The first step in the brewing process is making sure you have enough grain on hand to not fall behind in production.  You might recognize this first structure standing out here as a farm “silo” used to store cattle feed.  You are not wrong. In fact, the only difference between this huge fellow and his agricultural cousin is that this fellow is not on the farm. However, this one’s contents will not be feed for cattle until the Brewmaster is through with it. 

This brewery has an agreement with the local farm that they purchase the spent grain from the brewing process as feed for their cattle.

The attachment at the end of the cone-shaped bottom of the silo is part of a system that sends the grain up the grist mill.

The Grist Mill

The grist mill is on the second story of the brewhouse. We can get up there by using the metal stairs that hug the building’s side but with enough room for two persons to pass safely. Through the door at the top of the stairs, we will watch the grist mill do its job. It gets its name from what it does to the grains that go through it. There are sets of crushing metal rolling cylinders. They are set so that they crush, not grind, the grains. This allows the brewer to get the most maltose (malt sugar) from these grains. The more of this sugar they can get, the more economical it is to brew their beer.

Here we are. Watch your step and put on the industrial ear mufflers you have been carrying and follow me.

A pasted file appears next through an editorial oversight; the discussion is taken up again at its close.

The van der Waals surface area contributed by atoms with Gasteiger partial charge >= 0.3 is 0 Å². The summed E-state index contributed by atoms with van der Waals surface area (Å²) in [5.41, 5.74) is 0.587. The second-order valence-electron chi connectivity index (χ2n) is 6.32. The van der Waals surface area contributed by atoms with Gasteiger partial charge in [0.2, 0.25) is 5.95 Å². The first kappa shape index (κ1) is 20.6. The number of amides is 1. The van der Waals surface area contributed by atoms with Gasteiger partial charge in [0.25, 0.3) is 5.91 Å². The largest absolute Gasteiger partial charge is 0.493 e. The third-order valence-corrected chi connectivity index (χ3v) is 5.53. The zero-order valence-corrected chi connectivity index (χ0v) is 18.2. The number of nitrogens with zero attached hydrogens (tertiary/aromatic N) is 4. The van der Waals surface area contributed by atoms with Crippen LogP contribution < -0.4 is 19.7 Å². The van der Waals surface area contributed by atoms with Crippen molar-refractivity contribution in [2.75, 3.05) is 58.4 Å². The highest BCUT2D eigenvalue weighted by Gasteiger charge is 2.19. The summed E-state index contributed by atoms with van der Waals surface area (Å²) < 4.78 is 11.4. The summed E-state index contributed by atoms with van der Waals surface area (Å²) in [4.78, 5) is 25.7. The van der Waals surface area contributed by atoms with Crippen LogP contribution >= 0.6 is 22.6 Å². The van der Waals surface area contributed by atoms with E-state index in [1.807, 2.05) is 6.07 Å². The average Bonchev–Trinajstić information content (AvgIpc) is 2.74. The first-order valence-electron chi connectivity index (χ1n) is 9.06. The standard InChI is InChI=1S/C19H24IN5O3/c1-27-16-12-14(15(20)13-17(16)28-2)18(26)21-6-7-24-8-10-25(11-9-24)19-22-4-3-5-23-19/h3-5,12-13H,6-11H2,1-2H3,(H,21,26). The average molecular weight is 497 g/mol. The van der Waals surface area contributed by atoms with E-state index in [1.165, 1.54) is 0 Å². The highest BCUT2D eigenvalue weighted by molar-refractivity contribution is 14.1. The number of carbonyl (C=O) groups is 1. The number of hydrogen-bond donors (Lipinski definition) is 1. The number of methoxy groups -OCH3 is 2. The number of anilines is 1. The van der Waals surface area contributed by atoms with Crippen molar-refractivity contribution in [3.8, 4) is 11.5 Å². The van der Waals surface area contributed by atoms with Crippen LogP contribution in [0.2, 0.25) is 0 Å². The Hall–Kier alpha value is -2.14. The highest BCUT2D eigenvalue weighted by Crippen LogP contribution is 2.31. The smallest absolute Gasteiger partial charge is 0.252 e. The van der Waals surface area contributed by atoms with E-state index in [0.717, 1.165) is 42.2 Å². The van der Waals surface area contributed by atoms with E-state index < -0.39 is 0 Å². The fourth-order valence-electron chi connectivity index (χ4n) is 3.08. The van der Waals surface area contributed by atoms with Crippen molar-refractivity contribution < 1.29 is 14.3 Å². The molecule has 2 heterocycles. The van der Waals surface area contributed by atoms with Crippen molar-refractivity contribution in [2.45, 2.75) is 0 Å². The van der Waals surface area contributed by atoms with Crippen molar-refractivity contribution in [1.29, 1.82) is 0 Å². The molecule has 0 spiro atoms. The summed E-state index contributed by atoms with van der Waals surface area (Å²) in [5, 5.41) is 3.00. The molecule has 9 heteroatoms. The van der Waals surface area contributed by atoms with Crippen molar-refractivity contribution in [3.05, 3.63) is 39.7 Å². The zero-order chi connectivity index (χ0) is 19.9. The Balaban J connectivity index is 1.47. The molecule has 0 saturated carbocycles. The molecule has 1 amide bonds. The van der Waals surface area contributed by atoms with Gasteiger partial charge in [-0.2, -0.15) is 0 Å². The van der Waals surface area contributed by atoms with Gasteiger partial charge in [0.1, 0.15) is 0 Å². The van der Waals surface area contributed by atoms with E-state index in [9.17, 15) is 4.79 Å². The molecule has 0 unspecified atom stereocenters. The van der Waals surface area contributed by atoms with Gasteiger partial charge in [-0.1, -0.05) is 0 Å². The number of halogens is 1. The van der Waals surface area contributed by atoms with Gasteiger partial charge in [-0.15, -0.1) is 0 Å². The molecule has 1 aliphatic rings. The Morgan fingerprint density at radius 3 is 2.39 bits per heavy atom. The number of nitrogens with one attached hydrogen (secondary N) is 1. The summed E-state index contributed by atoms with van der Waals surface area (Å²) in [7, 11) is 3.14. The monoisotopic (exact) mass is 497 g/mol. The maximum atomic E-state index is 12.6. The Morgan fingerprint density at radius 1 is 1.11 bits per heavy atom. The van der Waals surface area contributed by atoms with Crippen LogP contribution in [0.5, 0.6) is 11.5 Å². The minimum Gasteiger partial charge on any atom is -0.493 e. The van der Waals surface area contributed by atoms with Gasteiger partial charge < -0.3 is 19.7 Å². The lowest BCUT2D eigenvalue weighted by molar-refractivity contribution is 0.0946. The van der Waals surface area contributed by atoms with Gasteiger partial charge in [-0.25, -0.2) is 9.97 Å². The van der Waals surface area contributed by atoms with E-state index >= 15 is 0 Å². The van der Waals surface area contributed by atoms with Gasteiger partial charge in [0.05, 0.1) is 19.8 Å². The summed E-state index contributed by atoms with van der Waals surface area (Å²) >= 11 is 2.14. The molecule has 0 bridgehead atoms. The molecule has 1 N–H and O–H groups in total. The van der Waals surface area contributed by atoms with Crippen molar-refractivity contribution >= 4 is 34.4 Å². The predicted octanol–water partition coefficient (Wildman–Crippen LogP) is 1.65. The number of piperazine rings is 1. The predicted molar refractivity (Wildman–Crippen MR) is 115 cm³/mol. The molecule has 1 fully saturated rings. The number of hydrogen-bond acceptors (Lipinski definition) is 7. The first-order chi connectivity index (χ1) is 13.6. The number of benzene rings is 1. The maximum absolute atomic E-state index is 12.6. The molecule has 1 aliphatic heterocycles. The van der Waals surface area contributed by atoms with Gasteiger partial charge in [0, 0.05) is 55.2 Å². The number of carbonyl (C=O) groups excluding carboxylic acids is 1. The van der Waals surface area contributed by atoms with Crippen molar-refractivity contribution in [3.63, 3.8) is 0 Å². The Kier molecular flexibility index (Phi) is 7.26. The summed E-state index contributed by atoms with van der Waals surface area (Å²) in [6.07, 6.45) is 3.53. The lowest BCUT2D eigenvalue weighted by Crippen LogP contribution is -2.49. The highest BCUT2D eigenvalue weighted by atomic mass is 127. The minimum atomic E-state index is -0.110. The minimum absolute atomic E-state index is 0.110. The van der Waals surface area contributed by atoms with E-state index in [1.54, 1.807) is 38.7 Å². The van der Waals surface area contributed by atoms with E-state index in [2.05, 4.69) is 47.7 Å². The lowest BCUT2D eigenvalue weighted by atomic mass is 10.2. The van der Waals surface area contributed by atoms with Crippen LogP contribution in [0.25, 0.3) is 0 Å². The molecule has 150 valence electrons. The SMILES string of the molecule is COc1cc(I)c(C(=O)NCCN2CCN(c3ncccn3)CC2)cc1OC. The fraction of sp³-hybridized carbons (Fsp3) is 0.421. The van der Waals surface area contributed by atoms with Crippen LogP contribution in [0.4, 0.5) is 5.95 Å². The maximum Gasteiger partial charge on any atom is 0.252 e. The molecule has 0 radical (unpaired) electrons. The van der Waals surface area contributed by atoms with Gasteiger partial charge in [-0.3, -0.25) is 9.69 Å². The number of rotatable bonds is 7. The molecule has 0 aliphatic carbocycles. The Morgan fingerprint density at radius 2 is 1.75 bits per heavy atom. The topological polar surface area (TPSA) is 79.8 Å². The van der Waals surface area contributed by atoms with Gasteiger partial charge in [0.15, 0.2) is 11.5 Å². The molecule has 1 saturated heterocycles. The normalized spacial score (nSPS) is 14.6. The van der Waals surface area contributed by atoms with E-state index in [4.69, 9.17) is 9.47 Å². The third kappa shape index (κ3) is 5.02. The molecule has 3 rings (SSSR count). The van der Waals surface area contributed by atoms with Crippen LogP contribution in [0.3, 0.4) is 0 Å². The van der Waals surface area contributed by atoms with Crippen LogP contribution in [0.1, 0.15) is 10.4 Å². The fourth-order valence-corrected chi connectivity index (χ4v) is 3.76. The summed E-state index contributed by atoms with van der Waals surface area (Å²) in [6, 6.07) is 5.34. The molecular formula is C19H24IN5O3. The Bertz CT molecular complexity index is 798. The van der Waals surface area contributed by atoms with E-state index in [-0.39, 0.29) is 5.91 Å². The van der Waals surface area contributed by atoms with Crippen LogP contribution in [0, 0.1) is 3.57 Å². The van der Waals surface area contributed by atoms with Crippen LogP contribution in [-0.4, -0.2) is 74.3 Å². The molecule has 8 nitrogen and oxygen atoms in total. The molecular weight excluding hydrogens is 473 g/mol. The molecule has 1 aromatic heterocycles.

The grist mill is a rectangular piece of metal machinery that sits in the middle of a gray cinderblock room.  The grist mill here is relatively light-duty, in this instance. The brewer still uses the traditional open hopper when he wants to add a specially roasted grain to the grist. After being crushed by the rollers, the grain falls out of the grist mill down an opening on its way to the Mash Tun.

You can’t see the rest of the brewhouse because safety codes dictate that the grist mill is in an area where there is no, or low, the danger of the fine particles exploding. And should that ever happen, there must be the construction of protective walls, ceiling, and floor.

Through the large green metal door over there is another metal stair that will take us down to the brew house floor. It is really important to watch your footing. Although the floors are covered with a non-skid surface, there is still some standing water and spillage.

Pay particular attention to the hoses you will see. Sometimes they will take on a life of their own when moving liquids from one tank to another.

The metal stairs from the grist mill to the brew house floor are similar to those that took you from the base of the grain silo up to the mill.

The cluster of sizeable glistening silver and copper-colored metallic cylinders, some perched on sturdy metal legs, cone-shaped bottoms ending in valve ports that feed the thirsty snaking hoses, is so tightly packed you might wonder how the crew gets around. The similarity with a submarine ship as seen in the movies is remarkable.